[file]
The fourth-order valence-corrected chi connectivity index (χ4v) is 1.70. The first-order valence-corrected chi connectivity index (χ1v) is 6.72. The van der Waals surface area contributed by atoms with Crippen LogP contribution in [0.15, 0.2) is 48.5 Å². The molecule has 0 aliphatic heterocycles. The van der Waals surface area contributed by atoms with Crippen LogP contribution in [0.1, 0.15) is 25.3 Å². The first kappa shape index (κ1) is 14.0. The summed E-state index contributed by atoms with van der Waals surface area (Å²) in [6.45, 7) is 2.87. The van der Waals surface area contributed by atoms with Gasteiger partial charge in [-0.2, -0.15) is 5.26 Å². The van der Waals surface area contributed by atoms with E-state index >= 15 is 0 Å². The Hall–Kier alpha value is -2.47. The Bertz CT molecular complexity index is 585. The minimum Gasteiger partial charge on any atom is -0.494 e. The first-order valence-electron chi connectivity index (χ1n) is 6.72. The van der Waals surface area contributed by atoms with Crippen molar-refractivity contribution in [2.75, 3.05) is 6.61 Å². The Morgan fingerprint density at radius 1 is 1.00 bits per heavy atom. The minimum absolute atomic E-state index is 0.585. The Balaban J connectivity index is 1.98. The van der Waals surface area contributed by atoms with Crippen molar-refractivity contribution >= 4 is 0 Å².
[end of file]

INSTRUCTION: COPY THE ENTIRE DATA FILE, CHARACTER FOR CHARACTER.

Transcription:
The fourth-order valence-corrected chi connectivity index (χ4v) is 1.70. The first-order valence-corrected chi connectivity index (χ1v) is 6.72. The van der Waals surface area contributed by atoms with Crippen LogP contribution in [0.15, 0.2) is 48.5 Å². The molecule has 0 aliphatic heterocycles. The van der Waals surface area contributed by atoms with Crippen LogP contribution in [0.1, 0.15) is 25.3 Å². The first kappa shape index (κ1) is 14.0. The summed E-state index contributed by atoms with van der Waals surface area (Å²) in [6.45, 7) is 2.87. The van der Waals surface area contributed by atoms with Gasteiger partial charge in [-0.2, -0.15) is 5.26 Å². The van der Waals surface area contributed by atoms with E-state index >= 15 is 0 Å². The Hall–Kier alpha value is -2.47. The Bertz CT molecular complexity index is 585. The minimum Gasteiger partial charge on any atom is -0.494 e. The first-order valence-electron chi connectivity index (χ1n) is 6.72. The van der Waals surface area contributed by atoms with Crippen molar-refractivity contribution in [2.75, 3.05) is 6.61 Å². The Morgan fingerprint density at radius 1 is 1.00 bits per heavy atom. The minimum absolute atomic E-state index is 0.585. The Balaban J connectivity index is 1.98. The van der Waals surface area contributed by atoms with Crippen molar-refractivity contribution >= 4 is 0 Å².